WEST LONG BRANCH, NJ (October 17, 2016) – The 2016-2017 Visiting Writers Series continues with a reading by award-winning poet Gerald Stern on Tuesday, November 1 at 4:30 p.m. in Wilson Hall Auditorium on Monmouth University’s campus.
Gerald Stern is the author of 16 books of poetry, including, most recently, Divine Nothingness (2014) and In Beauty Bright (2012). Other works include This Time: New and Selected Poems, which won the 1998 National Book Award, and a kind-of memoir of a year in 85 sections titled Stealing History (2012). Stern’s many awards and honors include the Wallace Stevens Award, Rebekah Johnson Bobbitt National Prize for Poetry, and the Medal of Honor in Poetry by the American Academy of Arts and Letters. He was Poet Laureate of New Jersey from 2000-2002. In 2012, he was inducted into the American Academy of Arts and Sciences. Stern has two books coming out in 2017, a poetry collection called Galaxy Love and a book of non-fiction titled Deathwatch.
Stern was born in Pittsburgh, Pennsylvania, in 1925. The son of Eastern European immigrants, Stern’s poetry frequently references his all-American, working-class upbringing as well as his Jewish and Eastern European heritage. Cosmopolitan, even international in scope, and yet deeply personal, Stern’s work is known for its passionate defense of human emotions and needs. According to Jeffrey Dodd, Elise Gregory, and Adam O’Connor Rodriguez, all of whom interviewed Stern for the journal Willow Springs: “His work derides provincialism and points to a world of experiences beyond American borders and transcendent of temporal limits. Stern has lived in this rich world, and his poetry calls attention to its failures, beauties, and curiosities without fear, shame or sentimentality.”
Gerald Stern has been called an “American original,” “a sometimes comic, sometimes tragic visionary,” and, by his friend Stanley Kunitz, “the wilderness in American poetry.” Over dozens of books, and decades of teaching and activism, Stern has emerged as one of America’s most celebrated and irascible poets. “If I could choose one poem of mine to explain my stance,” Stern told Contemporary Poets, “it would be ‘The One Thing in Life,’ which appears in Lucky Life.” According to Stern, the poem, which includes the lines “There is a sweetness buried in my mind/there is water with a small cave behind it,” makes a claim for his own inheritance and legacy: “I stake out a place for myself, so to speak, that was overlooked or ignored or disdained, a place no one else wanted.”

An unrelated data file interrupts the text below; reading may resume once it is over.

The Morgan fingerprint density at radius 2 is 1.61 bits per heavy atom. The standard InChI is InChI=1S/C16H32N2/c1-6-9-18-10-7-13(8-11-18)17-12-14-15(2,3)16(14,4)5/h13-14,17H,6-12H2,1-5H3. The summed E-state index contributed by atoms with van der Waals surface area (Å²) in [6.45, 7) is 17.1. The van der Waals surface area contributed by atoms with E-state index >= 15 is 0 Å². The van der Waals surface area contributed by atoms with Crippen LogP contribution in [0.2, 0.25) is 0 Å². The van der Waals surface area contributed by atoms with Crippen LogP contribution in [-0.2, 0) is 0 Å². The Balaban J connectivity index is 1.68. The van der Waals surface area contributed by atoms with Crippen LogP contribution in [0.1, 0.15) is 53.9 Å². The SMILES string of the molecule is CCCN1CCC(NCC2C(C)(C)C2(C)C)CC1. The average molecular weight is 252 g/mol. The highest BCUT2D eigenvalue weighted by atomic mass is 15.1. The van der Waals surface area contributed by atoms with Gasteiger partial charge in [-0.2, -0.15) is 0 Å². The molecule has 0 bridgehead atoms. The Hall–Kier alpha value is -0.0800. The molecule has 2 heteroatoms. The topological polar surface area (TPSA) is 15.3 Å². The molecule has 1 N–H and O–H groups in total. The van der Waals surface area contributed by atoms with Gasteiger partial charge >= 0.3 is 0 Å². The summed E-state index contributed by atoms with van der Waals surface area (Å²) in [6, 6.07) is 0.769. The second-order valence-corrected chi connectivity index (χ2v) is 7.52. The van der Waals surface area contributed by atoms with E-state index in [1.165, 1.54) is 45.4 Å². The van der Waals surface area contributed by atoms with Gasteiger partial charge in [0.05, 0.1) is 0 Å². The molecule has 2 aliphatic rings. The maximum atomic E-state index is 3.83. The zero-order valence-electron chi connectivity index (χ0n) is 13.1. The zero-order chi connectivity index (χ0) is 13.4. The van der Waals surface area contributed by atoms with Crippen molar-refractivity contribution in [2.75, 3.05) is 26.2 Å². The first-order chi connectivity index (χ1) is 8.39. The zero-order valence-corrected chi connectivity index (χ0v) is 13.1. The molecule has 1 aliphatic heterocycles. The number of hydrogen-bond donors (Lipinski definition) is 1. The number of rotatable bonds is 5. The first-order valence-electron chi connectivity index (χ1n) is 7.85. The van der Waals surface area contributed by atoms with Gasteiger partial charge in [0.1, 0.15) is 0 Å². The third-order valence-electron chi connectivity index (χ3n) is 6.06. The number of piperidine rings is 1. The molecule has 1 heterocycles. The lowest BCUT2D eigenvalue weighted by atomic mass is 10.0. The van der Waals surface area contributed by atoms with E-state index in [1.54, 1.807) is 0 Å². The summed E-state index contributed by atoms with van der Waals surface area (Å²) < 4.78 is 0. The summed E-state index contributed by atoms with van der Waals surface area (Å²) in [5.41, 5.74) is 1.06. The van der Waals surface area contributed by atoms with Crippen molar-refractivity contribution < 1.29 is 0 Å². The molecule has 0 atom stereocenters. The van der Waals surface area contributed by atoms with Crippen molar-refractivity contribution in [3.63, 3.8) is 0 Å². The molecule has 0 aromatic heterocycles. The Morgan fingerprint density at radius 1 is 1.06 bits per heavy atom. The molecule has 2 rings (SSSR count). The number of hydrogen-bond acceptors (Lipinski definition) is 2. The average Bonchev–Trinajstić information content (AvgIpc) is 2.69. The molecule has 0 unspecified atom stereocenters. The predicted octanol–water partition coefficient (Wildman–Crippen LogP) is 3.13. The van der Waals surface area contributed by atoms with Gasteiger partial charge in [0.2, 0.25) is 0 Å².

Stern’s many awards and honors also include the Bess Hokin Award, the Ruth Lilly Prize, the Bernard F. Conners Award from the Paris Review, and the Pennsylvania Governor’s Award for Excellence in the Arts. He has received fellowships from the Pennsylvania Council on the Arts, the National Endowment for the Arts, and the Guggenheim Foundation. More than one critic has compared Stern to Walt Whitman, but Southern Review writer Kate Daniels articulated a different perspective: “We might like to think of [Stern] as our quintessentially Whitmanian American poet,” Daniels has stated, “but he is far too literate, too worldly to seem typically American. Perhaps it would be more accurate to think of him as a post-nuclear, multicultural Whitman for the millennium—the U.S.'s one and only truly global poet.”
Monmouth University’s Center for the Arts Visiting Writers Series brings the most celebrated poets and authors from around the world (Andrei Codrescu, Colm Tóibín, Adam Zagajewski,) and our own back yard (Long Branch’s own US Poet Laureate, Robert Pinsky) to the beautiful auditorium of the University’s centerpiece, historic Wilson Hall. With our Visiting Writers Series, we hope the audience will experience a renewed sense of their relationship to poetry and fiction, to language, and to be moved emotionally by that writer’s representation of what it means to be a human being, whether that experience is one of joy, celebration, longing, or sorrow.
For additional information, please contact the director of the Visiting Writers Series, Michael Thomas at 732-263-5635 or visit online at www.monmouth.edu/arts.